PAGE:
Skill and Success: The Careers of Nellie Bly and F. Matthias Alexander
Energy rightly applied and directed will accomplish anything – Nellie Bly
In the present state of the world, it is evident that the control we have gained of physical energies, heat, light, electricity, etc., without having first secured control of our use of ourselves is a perilous affair. Without the control of our use of ourselves, our use of other things is blind; it may lead to anything.
“If there can be developed a technique which will enable individuals really to secure the right use of themselves, then the factor upon which depends the final use of all other forms of energy will be brought under control. Mr. Alexander has evolved this technique. – Professor John Dewey
Nellie Bly was a remarkable woman. “The best reporter in America,” wrote the New York Evening Standard when she died in 1922. She was a pioneer in investigative journalism. She feigned insanity and got herself committed to a lunatic asylum to expose its horrors in print. She circled the globe faster than any live or fictional character. She designed, manufactured and marketed the first successful steel barrel produced in the United States. And the was the first woman to report from the eastern front during World War I.
With no help from anyone, and with only a few months’ previous experience working for a newspaper in Pittsburgh, she managed to break into journalism in New York in 1887, at a time when there were very few women reporters and a strong belief among newspaper people that women should only be assigned stories about cooking, society and the like. Within a year of arriving in New York, she became one of the best-known journalists in the city.
How did she accomplish this?
She did it by “applying and directing” her energies skillfully. She knew that she wanted a career in journalism and she proceeded in a skillful and systematic way to accomplish this.
She began by tricking an editor into granting her an initial job interview – quite an achievement in itself. She then made a career of creative self-invention, in the best sense of the phrase. She had a strong instinct for a scoop and knew exactly how to handle herself in tricky situations where, at times, her life was in danger. She also had a keen sense of what would sell, and so made a speciality of jailhouse confessions of accused murderers.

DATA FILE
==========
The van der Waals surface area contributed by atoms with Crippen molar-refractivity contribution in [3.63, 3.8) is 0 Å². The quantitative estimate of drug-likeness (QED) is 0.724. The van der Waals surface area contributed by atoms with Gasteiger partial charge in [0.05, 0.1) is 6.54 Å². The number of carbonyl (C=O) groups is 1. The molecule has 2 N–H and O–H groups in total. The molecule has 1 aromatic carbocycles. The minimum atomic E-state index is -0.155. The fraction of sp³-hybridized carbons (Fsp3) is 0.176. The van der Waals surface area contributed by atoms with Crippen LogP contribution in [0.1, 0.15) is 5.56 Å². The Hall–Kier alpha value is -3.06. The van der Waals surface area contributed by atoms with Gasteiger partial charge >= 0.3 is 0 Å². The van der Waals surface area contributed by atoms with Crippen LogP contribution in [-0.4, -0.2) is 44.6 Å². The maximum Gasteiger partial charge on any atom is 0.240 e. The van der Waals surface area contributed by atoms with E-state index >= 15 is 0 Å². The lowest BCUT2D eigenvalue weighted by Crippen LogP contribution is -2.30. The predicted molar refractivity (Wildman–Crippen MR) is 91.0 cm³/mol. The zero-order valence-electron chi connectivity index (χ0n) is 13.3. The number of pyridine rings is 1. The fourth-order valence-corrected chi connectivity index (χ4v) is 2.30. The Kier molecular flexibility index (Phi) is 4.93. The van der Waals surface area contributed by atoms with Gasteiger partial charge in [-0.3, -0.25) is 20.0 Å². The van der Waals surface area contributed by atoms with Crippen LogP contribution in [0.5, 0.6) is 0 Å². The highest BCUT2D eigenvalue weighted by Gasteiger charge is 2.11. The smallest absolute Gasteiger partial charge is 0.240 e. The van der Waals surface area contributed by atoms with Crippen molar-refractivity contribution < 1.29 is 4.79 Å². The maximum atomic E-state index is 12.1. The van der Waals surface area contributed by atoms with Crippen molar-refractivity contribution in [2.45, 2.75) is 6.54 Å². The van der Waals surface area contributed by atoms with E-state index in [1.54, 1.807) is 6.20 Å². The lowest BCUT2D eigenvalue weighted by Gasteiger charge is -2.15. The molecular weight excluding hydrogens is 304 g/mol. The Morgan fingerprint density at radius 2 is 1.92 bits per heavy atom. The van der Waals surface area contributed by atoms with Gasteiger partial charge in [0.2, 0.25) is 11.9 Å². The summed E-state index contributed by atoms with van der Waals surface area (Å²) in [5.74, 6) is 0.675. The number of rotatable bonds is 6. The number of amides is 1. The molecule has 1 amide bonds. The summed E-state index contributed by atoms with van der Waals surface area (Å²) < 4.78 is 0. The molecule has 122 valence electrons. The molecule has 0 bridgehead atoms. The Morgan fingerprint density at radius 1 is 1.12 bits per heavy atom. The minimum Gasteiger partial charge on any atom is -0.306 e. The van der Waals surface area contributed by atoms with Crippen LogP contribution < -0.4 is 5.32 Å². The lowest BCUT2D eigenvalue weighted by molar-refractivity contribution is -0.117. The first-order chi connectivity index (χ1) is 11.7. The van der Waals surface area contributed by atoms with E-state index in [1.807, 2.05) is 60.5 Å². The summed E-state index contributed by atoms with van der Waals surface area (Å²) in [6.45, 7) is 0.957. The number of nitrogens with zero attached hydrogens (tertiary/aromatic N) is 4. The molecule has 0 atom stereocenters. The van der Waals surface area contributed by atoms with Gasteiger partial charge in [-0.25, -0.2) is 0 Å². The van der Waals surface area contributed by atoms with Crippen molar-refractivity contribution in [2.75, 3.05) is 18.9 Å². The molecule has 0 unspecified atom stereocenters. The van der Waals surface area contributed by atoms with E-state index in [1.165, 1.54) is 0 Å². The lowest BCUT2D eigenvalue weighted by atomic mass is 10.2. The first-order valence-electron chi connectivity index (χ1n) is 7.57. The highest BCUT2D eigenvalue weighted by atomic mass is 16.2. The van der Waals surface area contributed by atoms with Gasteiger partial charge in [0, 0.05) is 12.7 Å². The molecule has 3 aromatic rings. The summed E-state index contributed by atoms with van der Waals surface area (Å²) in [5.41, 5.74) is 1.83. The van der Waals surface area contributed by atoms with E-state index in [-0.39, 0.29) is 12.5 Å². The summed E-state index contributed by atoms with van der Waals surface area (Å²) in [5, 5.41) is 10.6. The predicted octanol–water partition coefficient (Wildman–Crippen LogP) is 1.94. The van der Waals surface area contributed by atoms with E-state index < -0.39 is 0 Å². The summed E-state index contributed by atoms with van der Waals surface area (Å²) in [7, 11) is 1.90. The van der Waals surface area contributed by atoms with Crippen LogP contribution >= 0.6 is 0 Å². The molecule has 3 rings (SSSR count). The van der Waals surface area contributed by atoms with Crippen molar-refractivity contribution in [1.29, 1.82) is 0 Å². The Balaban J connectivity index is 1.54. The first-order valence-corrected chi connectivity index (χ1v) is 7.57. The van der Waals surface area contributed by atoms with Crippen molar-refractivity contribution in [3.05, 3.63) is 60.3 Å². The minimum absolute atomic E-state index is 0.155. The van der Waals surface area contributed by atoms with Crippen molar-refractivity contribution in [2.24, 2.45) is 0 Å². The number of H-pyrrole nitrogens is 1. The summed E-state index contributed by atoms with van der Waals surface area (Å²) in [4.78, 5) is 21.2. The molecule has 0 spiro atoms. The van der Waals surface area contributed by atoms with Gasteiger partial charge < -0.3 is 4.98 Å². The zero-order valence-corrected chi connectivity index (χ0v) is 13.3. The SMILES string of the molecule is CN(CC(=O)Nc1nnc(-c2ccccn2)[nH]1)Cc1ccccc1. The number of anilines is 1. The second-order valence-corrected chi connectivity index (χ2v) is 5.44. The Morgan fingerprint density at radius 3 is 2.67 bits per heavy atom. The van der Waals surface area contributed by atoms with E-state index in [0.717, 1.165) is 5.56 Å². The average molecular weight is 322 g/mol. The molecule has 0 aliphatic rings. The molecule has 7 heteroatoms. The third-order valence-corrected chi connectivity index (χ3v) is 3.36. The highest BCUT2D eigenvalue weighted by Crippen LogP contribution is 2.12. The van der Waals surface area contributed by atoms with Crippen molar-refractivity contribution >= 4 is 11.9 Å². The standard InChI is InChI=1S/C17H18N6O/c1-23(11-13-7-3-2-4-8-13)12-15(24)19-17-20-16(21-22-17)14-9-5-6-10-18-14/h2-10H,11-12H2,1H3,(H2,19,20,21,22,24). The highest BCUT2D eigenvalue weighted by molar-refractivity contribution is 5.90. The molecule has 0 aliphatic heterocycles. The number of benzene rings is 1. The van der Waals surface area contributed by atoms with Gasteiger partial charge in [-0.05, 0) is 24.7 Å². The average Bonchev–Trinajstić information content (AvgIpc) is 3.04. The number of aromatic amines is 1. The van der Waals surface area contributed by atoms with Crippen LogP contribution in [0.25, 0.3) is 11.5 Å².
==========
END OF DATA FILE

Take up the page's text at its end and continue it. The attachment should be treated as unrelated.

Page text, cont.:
At around the same time that Bly was achieving success in the world of journalism, half way around the globe another talented individual was learning how to “rightly apply and direct” energy within himself in order to overcome a serious obstacle he was facing.
F. Matthias Alexander, a talented Australian actor and reciter, was having problems with his voice during performances. Doctors and vocal coaches were unable to help. Desperate to continue his career, he embarked on a systematic program of self-examination that not only produced a solution to his vocal difficulties, but eventually became the basis of what today is called the Alexander Technique.
Like Bly, Alexander had a passion for his chosen career. And like Bly, he had the ability to remain focused on exactly what was needed to achieve success. Neither one let obstacles, disappointments or temporary failures to get in the way of what they wanted.
Neither Bly nor Alexander had much formal education. Bly relied on her energy, wits and instinct to achieve success. So did Alexander. The Technique which he developed is a systematic, well thought out approach to improving human functioning. But it is no way complex or mysterious – sometimes it’s been characterized as “applied common sense”. And no prior training is required for those who want to learn the Technique for themselves.
Bly’s legacy lives on in the successful careers of today’s many women reporters, news analysts and TV anchor-persons and in the investigative reporting techniques she helped pioneer.
Alexander’s legacy can be found in a Technique that is today taught by thousands of teachers around the world. It has been widely used for over a century by people from all backgrounds to improve their performance skills and to free themselves from stress-related aches and pains by learning how to rightly apply and direct their thoughts and energies to improve their physical functioning.
The careers of Bly and Alexander demonstrate how, with the systematic application of disciplined intention and practice, a single individual can have a huge impact on the lives of many others.
Nellie Bly – Daredevil, Reporter, Feminist by Brooke Kroeger, Times Books, New York, 1994. The opening quote can be found on page 85.
The Use of the Self by F. Matthias Alexander includes a detailed account of the self-exploration process that led to the Alexander Technique.